Proponents of Reform Fear for Their Lives

In the United States, the dispute over health care reform is escalating: 10 representatives who voted for the reform already need police protection following murder threats. “You’re dead. We will get you,” was the message to a politician.

With subtle tactical maneuvers, Republicans are still trying to put a spoke in President Barack Obama’s wheel. Thursday night they succeeded in making it so that a package of amendments to the reform bill, which had already been signed by Obama, will have to be voted on once more by the House of Representatives after the expected approval of the Senate. Democrats see this as a nuisance but are sure that the amendments will be passed by both chambers of Congress this weekend.

Meanwhile, the fierce quarrel about the reform found expression in violence. The office windows of four members of Congress have been smashed and another representative found a coffin on his lawn, according to media reports. At least 10 Democrats in the House of Representatives received death threats and have asked for police protection for themselves and their families. In another case, the address of a parliamentarian was put online along with an appeal to the public to protest in front of his house.

Democrats Hold Republicans Jointly Responsible

The Democratic leaders are concerned about these excesses, while the Republican chairman in the House of Representatives, John Boehner, distanced himself from the actions of radical opponents of the reform. Several Democrats, however, hold the Republicans jointly liable for the heated atmosphere.

Last Sunday, the House of Representatives passed a senatorial bill, which provides health care insurance for 32 million Americans that have been uninsured, with a bare Democratic majority. All Republicans voted against this bill. Obama enacted the law on Tuesday, but there are still amendments to make on a few points.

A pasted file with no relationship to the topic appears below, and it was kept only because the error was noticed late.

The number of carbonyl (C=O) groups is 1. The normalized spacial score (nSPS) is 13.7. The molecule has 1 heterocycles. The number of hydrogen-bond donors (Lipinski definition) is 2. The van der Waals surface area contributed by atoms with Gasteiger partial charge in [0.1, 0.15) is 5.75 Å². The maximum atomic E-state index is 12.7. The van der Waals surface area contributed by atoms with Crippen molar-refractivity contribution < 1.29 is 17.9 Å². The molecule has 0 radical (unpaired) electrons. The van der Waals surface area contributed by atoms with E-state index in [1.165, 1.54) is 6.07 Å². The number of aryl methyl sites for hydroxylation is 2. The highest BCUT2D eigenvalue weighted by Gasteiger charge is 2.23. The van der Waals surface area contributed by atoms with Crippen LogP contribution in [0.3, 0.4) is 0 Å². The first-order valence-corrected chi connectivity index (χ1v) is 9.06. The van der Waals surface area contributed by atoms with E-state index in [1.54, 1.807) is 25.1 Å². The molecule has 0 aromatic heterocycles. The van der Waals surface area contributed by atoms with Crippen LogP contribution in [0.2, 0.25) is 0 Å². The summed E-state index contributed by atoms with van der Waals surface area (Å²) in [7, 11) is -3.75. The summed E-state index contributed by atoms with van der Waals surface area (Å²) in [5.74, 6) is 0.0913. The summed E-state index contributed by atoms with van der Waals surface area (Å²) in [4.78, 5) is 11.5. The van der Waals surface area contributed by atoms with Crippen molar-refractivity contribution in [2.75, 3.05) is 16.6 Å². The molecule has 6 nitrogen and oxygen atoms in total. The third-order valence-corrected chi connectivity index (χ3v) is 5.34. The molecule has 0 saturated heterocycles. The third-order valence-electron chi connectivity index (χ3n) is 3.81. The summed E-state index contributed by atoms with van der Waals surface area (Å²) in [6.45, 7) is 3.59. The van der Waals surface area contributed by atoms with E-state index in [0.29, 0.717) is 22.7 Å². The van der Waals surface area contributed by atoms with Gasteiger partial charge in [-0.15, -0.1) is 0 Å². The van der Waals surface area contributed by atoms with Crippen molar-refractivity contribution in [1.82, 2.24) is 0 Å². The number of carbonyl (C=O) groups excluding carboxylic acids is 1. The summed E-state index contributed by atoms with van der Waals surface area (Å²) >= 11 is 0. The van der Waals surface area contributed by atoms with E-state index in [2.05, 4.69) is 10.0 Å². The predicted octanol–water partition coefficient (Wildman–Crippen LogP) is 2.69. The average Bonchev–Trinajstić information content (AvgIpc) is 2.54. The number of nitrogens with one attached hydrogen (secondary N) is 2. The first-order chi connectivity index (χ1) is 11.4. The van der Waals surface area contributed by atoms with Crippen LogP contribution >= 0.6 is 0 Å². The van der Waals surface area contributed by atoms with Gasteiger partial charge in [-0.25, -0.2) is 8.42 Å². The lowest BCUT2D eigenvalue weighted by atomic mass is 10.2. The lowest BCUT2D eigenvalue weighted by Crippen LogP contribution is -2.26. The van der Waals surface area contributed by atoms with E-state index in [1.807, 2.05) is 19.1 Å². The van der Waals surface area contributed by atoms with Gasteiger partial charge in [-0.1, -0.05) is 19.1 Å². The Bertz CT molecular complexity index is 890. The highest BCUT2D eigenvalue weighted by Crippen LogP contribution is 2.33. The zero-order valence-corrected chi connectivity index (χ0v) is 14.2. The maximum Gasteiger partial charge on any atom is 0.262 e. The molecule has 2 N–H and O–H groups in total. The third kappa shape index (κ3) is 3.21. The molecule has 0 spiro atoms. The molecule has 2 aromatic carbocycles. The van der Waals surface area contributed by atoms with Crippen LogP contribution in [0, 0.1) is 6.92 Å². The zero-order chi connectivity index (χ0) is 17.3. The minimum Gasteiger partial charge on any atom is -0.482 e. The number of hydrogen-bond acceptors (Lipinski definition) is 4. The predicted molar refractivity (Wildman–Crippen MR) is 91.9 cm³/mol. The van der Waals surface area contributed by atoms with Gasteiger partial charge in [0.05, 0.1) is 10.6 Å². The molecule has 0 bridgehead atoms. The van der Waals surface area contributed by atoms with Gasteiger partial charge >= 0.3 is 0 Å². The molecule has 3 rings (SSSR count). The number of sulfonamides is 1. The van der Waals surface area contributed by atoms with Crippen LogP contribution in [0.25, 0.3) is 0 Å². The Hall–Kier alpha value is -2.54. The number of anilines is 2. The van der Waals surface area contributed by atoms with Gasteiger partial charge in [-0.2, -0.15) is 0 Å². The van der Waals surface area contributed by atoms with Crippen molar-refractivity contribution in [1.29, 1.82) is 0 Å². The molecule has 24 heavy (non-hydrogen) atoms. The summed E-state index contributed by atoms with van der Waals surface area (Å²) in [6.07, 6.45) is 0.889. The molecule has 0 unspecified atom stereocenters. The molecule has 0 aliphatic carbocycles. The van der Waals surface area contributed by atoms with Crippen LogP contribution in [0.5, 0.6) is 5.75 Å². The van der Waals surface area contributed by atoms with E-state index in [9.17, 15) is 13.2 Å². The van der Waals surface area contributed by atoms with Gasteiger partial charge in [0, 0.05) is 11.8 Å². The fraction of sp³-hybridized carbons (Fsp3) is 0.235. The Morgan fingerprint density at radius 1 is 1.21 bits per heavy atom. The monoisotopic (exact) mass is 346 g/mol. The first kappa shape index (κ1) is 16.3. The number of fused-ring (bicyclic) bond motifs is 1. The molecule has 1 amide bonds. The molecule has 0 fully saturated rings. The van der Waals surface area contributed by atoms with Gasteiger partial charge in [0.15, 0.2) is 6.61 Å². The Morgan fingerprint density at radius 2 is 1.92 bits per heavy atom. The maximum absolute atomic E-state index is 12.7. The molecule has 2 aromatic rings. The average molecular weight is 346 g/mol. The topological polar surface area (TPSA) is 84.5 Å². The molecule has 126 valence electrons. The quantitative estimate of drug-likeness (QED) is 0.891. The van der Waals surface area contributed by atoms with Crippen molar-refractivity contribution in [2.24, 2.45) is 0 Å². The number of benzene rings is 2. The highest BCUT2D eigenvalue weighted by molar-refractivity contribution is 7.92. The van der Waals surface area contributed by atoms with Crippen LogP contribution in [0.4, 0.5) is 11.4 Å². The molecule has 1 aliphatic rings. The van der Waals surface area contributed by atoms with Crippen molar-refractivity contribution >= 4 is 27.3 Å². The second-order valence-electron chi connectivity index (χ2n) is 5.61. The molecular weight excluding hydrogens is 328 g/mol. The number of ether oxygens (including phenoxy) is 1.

The House of Representatives voted for the modifications right after the approval of the senatorial bill; however, the Senate will have to approve the amendments before Obama will be able to sign. The Democrats arranged the bill to be approved by a simple majority in the Senate: The amendments were connected directly to the budget. Such budgetary relevant bills can be passed with a simple majority.

This is where the Republicans sniffed a chance: They discovered two little passages of only 16 rows in the bill that are not compliant to senatorial rules. They do not have anything to do with the health care reform but concern education. These passages now have to be crossed out and the representatives have to vote again. The Republicans proposed 27 motions of amendments to delay a postponement.

Among others, Congressman Bart Stupak, an anti-abortionist, received death threats. He voted for the bill on Sunday but only after the promise that health insurance paid by the state would not pay for abortions. In his office, a message was left: “You’re dead. We know where you live. We will get you.” Stupak’s democratic colleague Louise Slaughter had received a threatening call last week, vowing that snipers would be sent off to kill the children of proponents of the bill.

“I know that many Americans are angry about the health care bill and the Washington Democrats do not listen,” Boehner said, “but […] threats and violence are unacceptable.”

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